I am trying to solve the following exercise:
Let $(M,\omega)$ be a symplectic manifold and $L$ a compact Lagrangian submanifold such that $H^{1}(L)=0$. Let $\{L_{t}\}_{t\in(-1,1)}$ be a smooth family of Lagrangian submanifolds of $(M,\omega)$ with $L_{0}=L$. Does there exist $\epsilon>0$ such that for all $t\in(-\epsilon,\epsilon)$: $L\cap L_{t}\neq\emptyset$?

So far, all counterexamples I could find have nontrivial $H^{1}$, like for instance a family of circles in $T^{*}S^{1}\cong S^{1}\times\mathbb{R}$. This makes me believe that the statement is true. Any suggestions how to prove it?

• Do you know the Lagrangian tubular neighborhood theorem? Apr 17, 2016 at 16:28
• I think so. The theorem that states that there exist neighborhoods $U$ of $L$ in $M$, and $V$ of $L$ in $T^{*}L$ and a symplectomorphism $\phi: U\rightarrow V$ that is identity on $L$? Apr 17, 2016 at 16:52
• Yes, that's true. Now think of a family of Lagrangians $L_t$ in the cotangent buundle, $L_0$ the zero section. For small $t$, these are Lagrangian sections. Can you prove that assertion, and use this to do the exercise?
– user98602
Apr 17, 2016 at 17:10
• Thank you. I don't quite see why the $L_{t}$ are sections, but I believe I can solve the exercise assuming that: As $L_{t}$ is a lagrangian section, it must be the graph of a closed 1-form on L. Since $H^{1}(L)=0$, this is even an exact form, so $L_{t}=graph(df_{t})$. As $L$ is compact, $f_{t}$ has to reach extremal value on $L$, hence $df_{t}=0$ at some point. So $L_{t}$ intersects the zero section, which is what we had to show. Apr 17, 2016 at 18:03
• @Almagast Good work. I wrote out the details of why $L_t$ is a section below.
– user98602
Apr 17, 2016 at 18:15

By the symplectic tubular neighborhood theorem, there is a neighborhood $U$ of $L_0$, symplectomorphic to $T^*L_0$ by a symplectomorphism that takes $L_0$ to the zero section of $T^*L_0$. For sufficiently small $t$, $L_t \subset U$ (this is nothing more than the fact that $L_t$ varies continuously: the map $f_t: L \times I \to M$ has $f_t^{-1}(U)$ open, and hence by the so-called tube lemma, and the compactness of $L$, there is an open set of $t$ including zero such that $L_t \subset U$.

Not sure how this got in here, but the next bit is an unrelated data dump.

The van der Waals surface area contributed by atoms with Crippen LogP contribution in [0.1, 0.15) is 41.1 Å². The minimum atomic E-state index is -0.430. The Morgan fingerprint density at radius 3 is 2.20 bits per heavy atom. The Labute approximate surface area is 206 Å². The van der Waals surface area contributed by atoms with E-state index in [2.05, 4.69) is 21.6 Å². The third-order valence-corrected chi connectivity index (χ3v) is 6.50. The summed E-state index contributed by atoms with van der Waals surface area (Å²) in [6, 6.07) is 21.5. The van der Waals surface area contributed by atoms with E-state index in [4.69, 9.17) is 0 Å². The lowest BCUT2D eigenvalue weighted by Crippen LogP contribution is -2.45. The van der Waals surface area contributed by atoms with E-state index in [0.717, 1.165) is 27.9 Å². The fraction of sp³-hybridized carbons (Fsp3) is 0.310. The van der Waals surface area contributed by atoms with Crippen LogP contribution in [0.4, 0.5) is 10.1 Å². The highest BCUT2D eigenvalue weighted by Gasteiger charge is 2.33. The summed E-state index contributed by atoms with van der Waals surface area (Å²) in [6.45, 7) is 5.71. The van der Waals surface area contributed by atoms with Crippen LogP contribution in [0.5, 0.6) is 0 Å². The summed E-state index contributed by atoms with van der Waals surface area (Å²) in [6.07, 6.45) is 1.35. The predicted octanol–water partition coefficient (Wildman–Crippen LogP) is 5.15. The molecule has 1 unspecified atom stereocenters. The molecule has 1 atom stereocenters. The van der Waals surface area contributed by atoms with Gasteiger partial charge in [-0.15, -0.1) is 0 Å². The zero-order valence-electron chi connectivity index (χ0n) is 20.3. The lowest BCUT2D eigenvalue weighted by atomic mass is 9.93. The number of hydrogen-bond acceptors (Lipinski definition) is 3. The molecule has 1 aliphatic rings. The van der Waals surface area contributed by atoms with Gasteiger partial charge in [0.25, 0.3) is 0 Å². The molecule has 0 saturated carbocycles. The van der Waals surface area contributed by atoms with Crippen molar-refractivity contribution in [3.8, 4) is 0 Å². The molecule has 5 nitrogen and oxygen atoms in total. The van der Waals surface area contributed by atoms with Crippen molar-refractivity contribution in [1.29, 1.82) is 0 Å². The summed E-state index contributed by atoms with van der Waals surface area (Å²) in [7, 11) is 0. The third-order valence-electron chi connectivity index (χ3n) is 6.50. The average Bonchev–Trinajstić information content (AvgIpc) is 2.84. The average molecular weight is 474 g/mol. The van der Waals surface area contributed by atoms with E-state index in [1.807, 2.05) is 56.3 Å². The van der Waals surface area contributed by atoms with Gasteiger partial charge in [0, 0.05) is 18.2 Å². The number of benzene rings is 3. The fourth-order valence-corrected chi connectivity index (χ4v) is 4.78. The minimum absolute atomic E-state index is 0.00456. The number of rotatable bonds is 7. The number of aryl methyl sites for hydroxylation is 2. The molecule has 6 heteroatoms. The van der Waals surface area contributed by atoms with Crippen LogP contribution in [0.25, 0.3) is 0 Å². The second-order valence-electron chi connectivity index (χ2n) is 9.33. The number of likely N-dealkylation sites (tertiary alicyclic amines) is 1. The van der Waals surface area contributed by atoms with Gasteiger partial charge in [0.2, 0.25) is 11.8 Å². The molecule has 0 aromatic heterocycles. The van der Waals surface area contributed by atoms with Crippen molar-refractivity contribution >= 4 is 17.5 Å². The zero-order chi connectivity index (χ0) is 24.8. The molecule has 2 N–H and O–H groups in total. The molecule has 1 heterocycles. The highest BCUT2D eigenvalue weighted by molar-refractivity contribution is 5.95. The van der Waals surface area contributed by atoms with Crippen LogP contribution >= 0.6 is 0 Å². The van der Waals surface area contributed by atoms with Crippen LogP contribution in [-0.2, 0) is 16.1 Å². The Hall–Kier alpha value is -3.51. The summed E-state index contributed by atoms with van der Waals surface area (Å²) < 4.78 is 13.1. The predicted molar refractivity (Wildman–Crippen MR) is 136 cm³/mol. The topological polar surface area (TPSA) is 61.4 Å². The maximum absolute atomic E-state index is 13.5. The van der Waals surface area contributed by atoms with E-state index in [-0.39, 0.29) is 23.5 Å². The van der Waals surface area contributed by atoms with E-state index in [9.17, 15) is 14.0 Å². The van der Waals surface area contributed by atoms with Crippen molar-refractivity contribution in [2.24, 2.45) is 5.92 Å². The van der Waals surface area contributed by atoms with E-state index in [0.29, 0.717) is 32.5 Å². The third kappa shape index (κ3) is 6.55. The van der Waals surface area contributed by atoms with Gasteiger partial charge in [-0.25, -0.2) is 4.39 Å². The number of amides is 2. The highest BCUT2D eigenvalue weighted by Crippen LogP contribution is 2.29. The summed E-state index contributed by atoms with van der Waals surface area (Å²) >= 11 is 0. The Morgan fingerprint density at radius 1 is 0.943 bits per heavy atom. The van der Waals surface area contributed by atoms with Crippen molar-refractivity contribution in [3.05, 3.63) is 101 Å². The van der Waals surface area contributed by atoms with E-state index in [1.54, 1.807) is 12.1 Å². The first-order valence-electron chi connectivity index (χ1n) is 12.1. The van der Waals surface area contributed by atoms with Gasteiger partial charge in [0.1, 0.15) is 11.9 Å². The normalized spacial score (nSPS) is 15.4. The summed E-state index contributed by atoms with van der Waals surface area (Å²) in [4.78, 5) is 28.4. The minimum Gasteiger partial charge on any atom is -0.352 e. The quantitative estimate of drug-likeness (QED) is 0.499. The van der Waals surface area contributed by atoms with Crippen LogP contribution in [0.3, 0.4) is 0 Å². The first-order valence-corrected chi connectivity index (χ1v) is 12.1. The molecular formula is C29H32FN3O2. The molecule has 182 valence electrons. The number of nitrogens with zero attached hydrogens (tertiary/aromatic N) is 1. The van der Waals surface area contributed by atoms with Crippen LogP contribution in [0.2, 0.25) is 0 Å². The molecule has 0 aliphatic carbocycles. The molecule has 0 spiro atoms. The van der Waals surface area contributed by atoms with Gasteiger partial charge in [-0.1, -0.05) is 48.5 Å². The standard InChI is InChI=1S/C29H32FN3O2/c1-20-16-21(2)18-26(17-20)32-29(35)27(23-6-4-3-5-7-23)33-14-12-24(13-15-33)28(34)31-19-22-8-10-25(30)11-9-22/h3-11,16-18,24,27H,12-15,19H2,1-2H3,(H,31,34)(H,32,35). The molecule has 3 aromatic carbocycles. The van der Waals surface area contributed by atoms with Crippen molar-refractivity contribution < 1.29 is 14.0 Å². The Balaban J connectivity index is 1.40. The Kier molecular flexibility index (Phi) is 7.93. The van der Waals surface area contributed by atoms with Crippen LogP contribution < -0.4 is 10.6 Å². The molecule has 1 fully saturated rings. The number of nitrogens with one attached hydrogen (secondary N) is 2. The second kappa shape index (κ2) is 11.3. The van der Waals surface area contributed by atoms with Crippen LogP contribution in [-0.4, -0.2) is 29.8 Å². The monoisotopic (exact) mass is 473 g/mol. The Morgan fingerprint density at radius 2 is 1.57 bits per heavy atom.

A similar argument will prove that, for small $t$, $L_t$ is a section of the cotangent bundle: for consider the projection $\pi \circ f_t : L \times I \to L_0$. For $t=0$, this is a diffeomorphism (the identity). By continuity of the derivative, $f_t$ is also a submersion for small $t$ (and hence a diffeomorphism, since it's homotopic to the identity). That this projection is a diffeomorphism means we can identify $L_t$ as the image of a section of the cotangent bundle; call this section $\alpha_t$.
Now Lagrangian sections of the cotangent bundle can be identified with closed forms. Now we invoke $H^1(L) = 0$; $\alpha_t = dg_t$ for some $g_t$. (One could take that to be continuous in $t$, but that doesn't actually matter unless you're interested in how the intersection points move around.) Now $g_t$ has a maximum somewhere ($x$, say) on $L_0$, and hence at that point $0 = dg_t(x) = \alpha_t(x)$. Hence $L_t \cap L_0$ is nonempty: it contains $x$.
• @Almagast It's a covering map, by compactness of the base. Nontrivial covering maps do not induce the identity map on the fundamental group, whereas our map does. This is just one approach; another says that for small $t$, there's still only one point in the fiber, and hence the covering map is a diffeomorphism (as opposed to some n-to-1 map).